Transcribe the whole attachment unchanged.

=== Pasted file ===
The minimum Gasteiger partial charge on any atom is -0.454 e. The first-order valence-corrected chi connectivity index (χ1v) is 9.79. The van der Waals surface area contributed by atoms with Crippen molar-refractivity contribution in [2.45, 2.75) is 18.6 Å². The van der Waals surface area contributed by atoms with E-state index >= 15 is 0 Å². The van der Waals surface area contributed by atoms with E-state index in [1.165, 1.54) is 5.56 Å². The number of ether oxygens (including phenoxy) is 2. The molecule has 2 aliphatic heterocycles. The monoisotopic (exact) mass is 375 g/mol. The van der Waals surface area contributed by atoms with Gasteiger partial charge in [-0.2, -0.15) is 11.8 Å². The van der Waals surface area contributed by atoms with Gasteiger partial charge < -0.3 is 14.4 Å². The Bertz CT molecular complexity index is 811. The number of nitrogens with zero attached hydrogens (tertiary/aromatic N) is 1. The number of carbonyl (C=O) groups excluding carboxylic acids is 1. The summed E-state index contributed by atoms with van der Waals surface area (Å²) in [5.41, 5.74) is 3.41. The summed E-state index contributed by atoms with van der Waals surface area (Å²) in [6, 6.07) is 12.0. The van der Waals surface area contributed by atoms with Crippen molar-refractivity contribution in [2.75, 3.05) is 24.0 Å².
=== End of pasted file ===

The minimum Gasteiger partial charge on any atom is -0.454 e. The first-order valence-corrected chi connectivity index (χ1v) is 9.79. The van der Waals surface area contributed by atoms with Crippen molar-refractivity contribution in [2.45, 2.75) is 18.6 Å². The van der Waals surface area contributed by atoms with E-state index >= 15 is 0 Å². The van der Waals surface area contributed by atoms with E-state index in [1.165, 1.54) is 5.56 Å². The number of ether oxygens (including phenoxy) is 2. The molecule has 2 aliphatic heterocycles. The monoisotopic (exact) mass is 375 g/mol. The van der Waals surface area contributed by atoms with Gasteiger partial charge in [-0.2, -0.15) is 11.8 Å². The van der Waals surface area contributed by atoms with Gasteiger partial charge < -0.3 is 14.4 Å². The Bertz CT molecular complexity index is 811. The number of nitrogens with zero attached hydrogens (tertiary/aromatic N) is 1. The number of carbonyl (C=O) groups excluding carboxylic acids is 1. The summed E-state index contributed by atoms with van der Waals surface area (Å²) in [5.41, 5.74) is 3.41. The summed E-state index contributed by atoms with van der Waals surface area (Å²) in [6, 6.07) is 12.0. The van der Waals surface area contributed by atoms with Crippen molar-refractivity contribution in [2.75, 3.05) is 24.0 Å².